Twain continues:

"The soldier man’s great utterance, interpreted by the expression which he put into it, meant in plain English, 'The English and the Americans are thieves, highwaymen, pirates, and we are proud to be of the combination.'"

"Out of all the English and Americans present, there was not one with the grace to get up and say he was ashamed of being an Anglo-Saxon, and also ashamed of being a member of the human race, since the race must abide under the presence upon it of the Anglo-Saxon taint. I could not perform this office. I could not afford to lose my temper and make a self- righteous exhibition of myself and my superior morals that I might teach this infant class in decency the rudiments of that cult, for they would not be able to grasp it; they would not be able to understand it."

My friends, I have to continue quoting this chapter, because it sheds light into this, our--that is, the world's--predicament with the US at the helm. Please bear with me:

"lt was an amazing thing to see, that boyishly frank and honest and delighted outburst of enthusiasm over the soldier prophet’s mephitic remark. It looked suspiciously like a revelation, a secret feeling of the national heart surprised into expression and exposure by untoward accident, for it was a representative assemblage. All the chief mechanisms that constitute the machine which drives and vitalizes the national civilization were present-lawyers, bankers, merchants, manufacturers, journalists, politicians, soldiers, sailors-they were all there. Apparently it was the United States in banquet assembled, and qualified to speak with authority for the nation and reveal its private morals to the public view."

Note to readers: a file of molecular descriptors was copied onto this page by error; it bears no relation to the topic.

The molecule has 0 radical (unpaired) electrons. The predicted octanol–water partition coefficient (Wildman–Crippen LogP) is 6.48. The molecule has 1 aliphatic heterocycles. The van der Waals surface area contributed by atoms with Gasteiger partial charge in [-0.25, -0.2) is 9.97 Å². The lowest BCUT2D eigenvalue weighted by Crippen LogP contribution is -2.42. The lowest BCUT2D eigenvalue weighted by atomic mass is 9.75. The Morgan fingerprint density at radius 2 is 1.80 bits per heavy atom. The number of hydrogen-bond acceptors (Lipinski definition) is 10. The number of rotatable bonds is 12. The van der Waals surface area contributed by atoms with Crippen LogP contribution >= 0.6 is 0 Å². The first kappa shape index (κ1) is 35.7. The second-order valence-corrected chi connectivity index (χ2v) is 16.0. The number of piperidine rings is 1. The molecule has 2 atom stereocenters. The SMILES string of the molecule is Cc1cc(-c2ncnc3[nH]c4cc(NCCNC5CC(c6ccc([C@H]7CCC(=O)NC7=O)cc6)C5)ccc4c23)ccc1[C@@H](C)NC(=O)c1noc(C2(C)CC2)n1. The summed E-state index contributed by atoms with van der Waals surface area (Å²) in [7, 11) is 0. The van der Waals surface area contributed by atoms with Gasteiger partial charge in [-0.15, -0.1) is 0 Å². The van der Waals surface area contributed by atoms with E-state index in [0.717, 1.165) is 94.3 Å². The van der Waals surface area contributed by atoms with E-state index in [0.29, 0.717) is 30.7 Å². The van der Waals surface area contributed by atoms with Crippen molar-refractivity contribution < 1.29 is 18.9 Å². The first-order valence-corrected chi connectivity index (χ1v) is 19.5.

"The initial welcome of that strange sentiment was not an unwary betrayal, to be repented of upon reflection; and this was shown by the fact that whenever during the rest of the evening a speaker found that he was becoming uninteresting and wearisome, he only needed to inject that great Anglo- Saxon moral into the midst of his platitudes to start up that glad storm again. After all, it was only the human race on exhibition. It has always been a peculiarity of the human race that it keeps two sets of morals in stock-the private and real, and the public and artificial."

As you are reading these excerpts from Twain, ask yourselves, has anything changed? Couldn't this have been the annual White House Correspondents Association Dinner sans a Colbert (Twain told his executors not to publish some of his more mordant "stuff" until 50 years of his decease had elapsed...)?

"Our public motto is 'In God we trust,' and when we see those gracious words on the trade-dollar (worth sixty cents) they always seem to tremble and whimper with pious emotion. That is our public motto. It transpires that our private one is, 'When the Anglo-saxon wants a thing he just takes it.' Our public morals are touchingly set forth in that stately and yet gentle and kindly motto which indicates that we are a nation of gracious and affectionate multitudinous brothers compacted into one-'e pluribus unum.' Our private morals find the light in the sacred phrase, 'Come, step lively!'"

As bright as Jon Stewart and Stephen Colbert are, they will never have the knowledge of US history--or world history, for that matter--that Sam Clemens had. They will never be able to hold a candle to his acerbic wit, or untie the shoelaces of his prophetic vision.

I am not an Unitedstatesian. Likewise, the term American is at least ambiguous to a Latin American like myself, or at worst a theft, since the entire continent was named after a Venetian cartographer by the name of Americo Vespucci, and even the founders of the US called their country the United States of America--which meant the Founders were much better versed in geography than Unitedstatesians today. At least they recognized that the term America encompassed a geographic span stretching from Alaska to Cape Horn.

This 4th of July, I celebrated the Independence of the United States (a work, I believe, still "in progress") at a picnic and fireworks display on the banks of the Mississippi with a good group of friends, some naturalized, some—like yours truly—not. I mourned the passing of George Carlin, but not Jesse Helms—may he rot in Hell. I mourned the passing of Molly Ivins, but not that of William F. Buckley, Jr. I meditated on how Carlin and Twain were so much alike in their absolute irreverence: I think it was Carlin who said, and I’m probably not telling it correctly, that it’s called “the American Dream” because “you have to be asleep to believe in it.”